Thursday 4 October 2012

'MACC should charge CM first and let court decide'

The Malaysian Anti-Corruption Commission (MACC) should leave the question of admissability of evidence to the courts to decide, and not hold back charging of a certain state leader for corruption.

DAP Puchong MP Gobind Singh Deo argued that MACC’s excuse for not charging an unnamed "wealthy leader of a state" because “shoddy laws” prevented them from doing so, was laughable.

NONE“The MACC should not look for excuses to justify its failure to bring these leaders to book. The question of admissibility of evidence is a matter that should be left to the court to decide.

“The MACC should charge where there is evidence and let the court decide. If the courts throw out the case because of a problem with the law, then it would be for Parliament to move to correct the position.

“But without trying, it is simply ridiculous to justify not prosecuting on these grounds alone,” said Gobind in a statement today.

He was referring to Kubang Kerian MP Salahuddin Ayub’s revelation of what MACC at a briefing last week told the parliamentary special committee (PSC) on corruption.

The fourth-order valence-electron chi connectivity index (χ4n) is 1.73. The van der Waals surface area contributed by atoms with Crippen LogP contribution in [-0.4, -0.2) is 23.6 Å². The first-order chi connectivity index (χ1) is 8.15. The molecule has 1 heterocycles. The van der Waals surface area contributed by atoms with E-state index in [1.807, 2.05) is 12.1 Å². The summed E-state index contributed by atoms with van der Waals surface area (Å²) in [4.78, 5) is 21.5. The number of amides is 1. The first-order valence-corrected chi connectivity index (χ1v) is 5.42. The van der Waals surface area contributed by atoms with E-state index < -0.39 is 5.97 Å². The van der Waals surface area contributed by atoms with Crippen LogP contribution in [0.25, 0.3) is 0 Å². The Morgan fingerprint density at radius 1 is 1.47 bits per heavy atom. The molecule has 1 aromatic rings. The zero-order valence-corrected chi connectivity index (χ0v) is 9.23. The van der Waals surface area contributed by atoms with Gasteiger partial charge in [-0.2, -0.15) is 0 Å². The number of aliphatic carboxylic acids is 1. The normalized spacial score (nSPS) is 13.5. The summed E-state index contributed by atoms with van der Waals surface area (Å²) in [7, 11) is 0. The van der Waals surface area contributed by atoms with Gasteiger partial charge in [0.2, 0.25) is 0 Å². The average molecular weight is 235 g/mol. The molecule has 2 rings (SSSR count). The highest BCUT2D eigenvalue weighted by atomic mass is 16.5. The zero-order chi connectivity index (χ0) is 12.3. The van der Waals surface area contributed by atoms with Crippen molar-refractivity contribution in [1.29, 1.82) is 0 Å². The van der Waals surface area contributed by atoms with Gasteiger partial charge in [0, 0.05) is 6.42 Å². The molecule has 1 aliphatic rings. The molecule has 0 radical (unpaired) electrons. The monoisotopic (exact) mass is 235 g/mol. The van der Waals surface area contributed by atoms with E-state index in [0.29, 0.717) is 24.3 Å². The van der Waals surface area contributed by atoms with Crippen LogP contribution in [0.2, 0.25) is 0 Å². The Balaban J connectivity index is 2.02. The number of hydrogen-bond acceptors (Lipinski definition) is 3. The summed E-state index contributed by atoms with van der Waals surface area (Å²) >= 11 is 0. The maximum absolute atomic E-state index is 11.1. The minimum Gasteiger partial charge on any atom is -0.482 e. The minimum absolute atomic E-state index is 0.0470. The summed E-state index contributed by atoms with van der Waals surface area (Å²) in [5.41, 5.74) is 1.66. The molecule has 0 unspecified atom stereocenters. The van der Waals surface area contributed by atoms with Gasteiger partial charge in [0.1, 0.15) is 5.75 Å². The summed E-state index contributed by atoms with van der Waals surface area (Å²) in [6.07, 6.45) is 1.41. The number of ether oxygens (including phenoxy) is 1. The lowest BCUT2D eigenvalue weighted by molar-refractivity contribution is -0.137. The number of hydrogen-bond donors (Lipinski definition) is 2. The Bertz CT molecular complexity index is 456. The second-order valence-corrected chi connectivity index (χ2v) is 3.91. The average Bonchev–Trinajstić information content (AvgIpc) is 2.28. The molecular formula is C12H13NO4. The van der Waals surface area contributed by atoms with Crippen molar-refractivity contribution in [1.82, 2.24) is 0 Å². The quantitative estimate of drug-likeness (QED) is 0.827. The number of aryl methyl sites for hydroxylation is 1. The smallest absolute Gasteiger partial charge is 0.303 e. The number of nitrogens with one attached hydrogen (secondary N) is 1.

azlanSalahuddin yesterday said MACC had said they were unable to charge the leader despite six reports having been lodged, citing laws - such as Sections 23 and 50 of the MACC Act 2009 - that the commission said Parliament should review.

Gobind said it was unacceptable that MACC was not doing anything about a case of  corruption simply because of certain laws.

'AG must clarify'

“What you are in effect saying is that you know there is corruption, you know who is corrupt but you can't do anything about it and you have been sitting on it and not doing anything about it until now.

“Such excuses are laughable to say the least. It is shameful. This will again cast a great shadow of doubt over the impartiality and effectiveness of the MACC,” he said.
Furthermore, Gobind said the MACC should have brought this problem to the attorney-general much earlier.

“I call upon the AG as the public prosecutor to state whether this problem has been brought to his attention. If it has, he must tell us what he has done about it, and if he has done nothing, he must also state why?

“The problem is one which relates to investigation and prosecution. The AG’s Chambers must take full responsibility for it as these are matters within its purview and give us a complete account of how it is they propose to deal with it as soon as possible,” said Gobind, who is also the Puchong MP.

Last June MACC chief commissioner Abu Kassim Mohamed admitted that the commission was probing Sarawak Chief Minister Abdul Taib Mahmud but refused to divulge any details.

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